Date   

Re: help haflinger owners!

kelly andersen
 

I think he's no fuzzier than mine. And cute. And he's sane on a
cold winter day with snow on the ground. And I love, love, love
that color.

I'd put him on the IR diet just to be safe, but I don't see any
cresty-ness to him.

I'm not in the market for another horse, I'm not in the market for
another horse.........

Kelly and Shorty in Iowa.

--- In EquineCushings@..., Abby Bloxsom <dearab@...>
wrote:

kapleacres wrote:
Is this normal fuzz?

This is normal fuzz.

Buy the pony.

-Abby


--
**************************
Abby Bloxsom
www.advantedgeconsulting.com


Re: Diet of new horse: was: Diet of wild horses ?

5 Pine Ranch
 

----- Original Message -----
From: bchorse1



Well, I've owned her for 2 mos, she's been slightly thin, possibly
leaky gut or just digestive issues, I'm not sure. Since she is thin,
I hadn't even considered IR, I joined the group more because of my
easy keeper pony. She is a 3yr old Holsteiner/TB cross.


==Ooffff - she is going to be a big girl and will still have growth needs given her breeding. Holsteiners can be late to mature, TB`s are notoriously not always easy to keep. I would not be suspicious of IR at this time given her age and your description. I would consider whether she has had enough nutritionally to support her growth and breeding....

============

but there does seem to be a
bit of a hindend weakness at times and she consistently rests her
left hind leg, no swelling or real lameness. She seems to be
reactive to the saddle and there were a few comments regarding that
from the trainer and previous owner. She also urinates frequently

==hmmm - can`t remember the full diet details you sent earlier and on the fly to go feed horses but in all honesty, since this is getting over my head diagnostically, have you considered a consult with Dr. Kellon or a nutritionist. Best hundred bucks I EVER spent :)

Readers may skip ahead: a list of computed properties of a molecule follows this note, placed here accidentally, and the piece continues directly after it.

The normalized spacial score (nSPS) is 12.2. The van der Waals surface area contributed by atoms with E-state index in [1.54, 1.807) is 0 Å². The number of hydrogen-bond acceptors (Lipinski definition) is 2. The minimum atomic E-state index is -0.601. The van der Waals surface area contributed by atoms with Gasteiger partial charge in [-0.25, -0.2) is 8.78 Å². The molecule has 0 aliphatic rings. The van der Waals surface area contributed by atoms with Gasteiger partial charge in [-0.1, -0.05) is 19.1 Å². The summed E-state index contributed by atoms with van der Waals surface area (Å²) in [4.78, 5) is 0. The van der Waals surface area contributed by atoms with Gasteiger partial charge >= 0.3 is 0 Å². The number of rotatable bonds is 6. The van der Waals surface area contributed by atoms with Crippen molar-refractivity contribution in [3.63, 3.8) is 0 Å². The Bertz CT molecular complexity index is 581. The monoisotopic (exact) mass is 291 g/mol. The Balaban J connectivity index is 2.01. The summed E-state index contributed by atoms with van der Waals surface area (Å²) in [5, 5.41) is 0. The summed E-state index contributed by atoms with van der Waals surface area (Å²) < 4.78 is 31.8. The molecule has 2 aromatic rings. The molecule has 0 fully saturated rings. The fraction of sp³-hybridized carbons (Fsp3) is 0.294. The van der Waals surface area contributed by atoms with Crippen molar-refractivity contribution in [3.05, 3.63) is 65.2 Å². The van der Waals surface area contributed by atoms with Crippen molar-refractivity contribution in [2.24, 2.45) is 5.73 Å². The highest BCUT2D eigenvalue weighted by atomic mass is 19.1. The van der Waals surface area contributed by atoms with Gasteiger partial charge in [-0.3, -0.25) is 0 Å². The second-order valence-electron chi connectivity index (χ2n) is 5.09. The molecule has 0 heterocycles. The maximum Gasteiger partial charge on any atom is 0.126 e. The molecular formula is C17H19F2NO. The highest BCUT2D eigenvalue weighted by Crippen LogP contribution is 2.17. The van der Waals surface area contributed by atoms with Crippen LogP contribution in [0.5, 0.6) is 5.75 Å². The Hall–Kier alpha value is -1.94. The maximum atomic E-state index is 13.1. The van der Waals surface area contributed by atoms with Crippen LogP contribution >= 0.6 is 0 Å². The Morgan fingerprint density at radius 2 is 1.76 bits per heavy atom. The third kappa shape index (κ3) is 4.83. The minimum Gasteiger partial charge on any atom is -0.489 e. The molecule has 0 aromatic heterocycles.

=============


Yes, and I thought that fat calories were safe calories.

==Okay, not a fat fan here and fat doesn`t help growth. So, sometimes we sound like broken records here - when someone joins, we automatically go into the mode of careful because a horse might be IR. I highly doubt we need to be cautious with you with THIS horse although we are going very OT with this.

==If this mare is not keeping on weight with hay alone (good quality hay, good protein and fed free choice) then you need to look at what else to add to the diet. Nutritious alternatives, not empty calorie alternatives like fat. Fat has it`s place in the diet.....but in this case, I would be reaching for better feed, not more fat.

==============

From a digestive point of view, it seems that grains aren't a good
choice for even healthy horses (maybe that is inaccurate. I did
think that oats were a fairly safe form of grain for extra calories)
I think that the trainer fed her (I didn't own her when she was at
the trainers) but maybe the diet/stress of training has upset her
digestive tract. I was just reading an article about the
relationship of Dysbiosis (Leaky Gut Syndrome) to Insulin Resistance
& Laminitis.


==You should consider treating her for ulcers or diagnosing or what have you given her time with the trainer. Grains are very good things for horses that are working, horses that need them - they aren`t bad at all. Some are better than others and it depends on your situation. Your mix of alfafa 1 lb and oats 2 lbs is minimal grain in my opinion.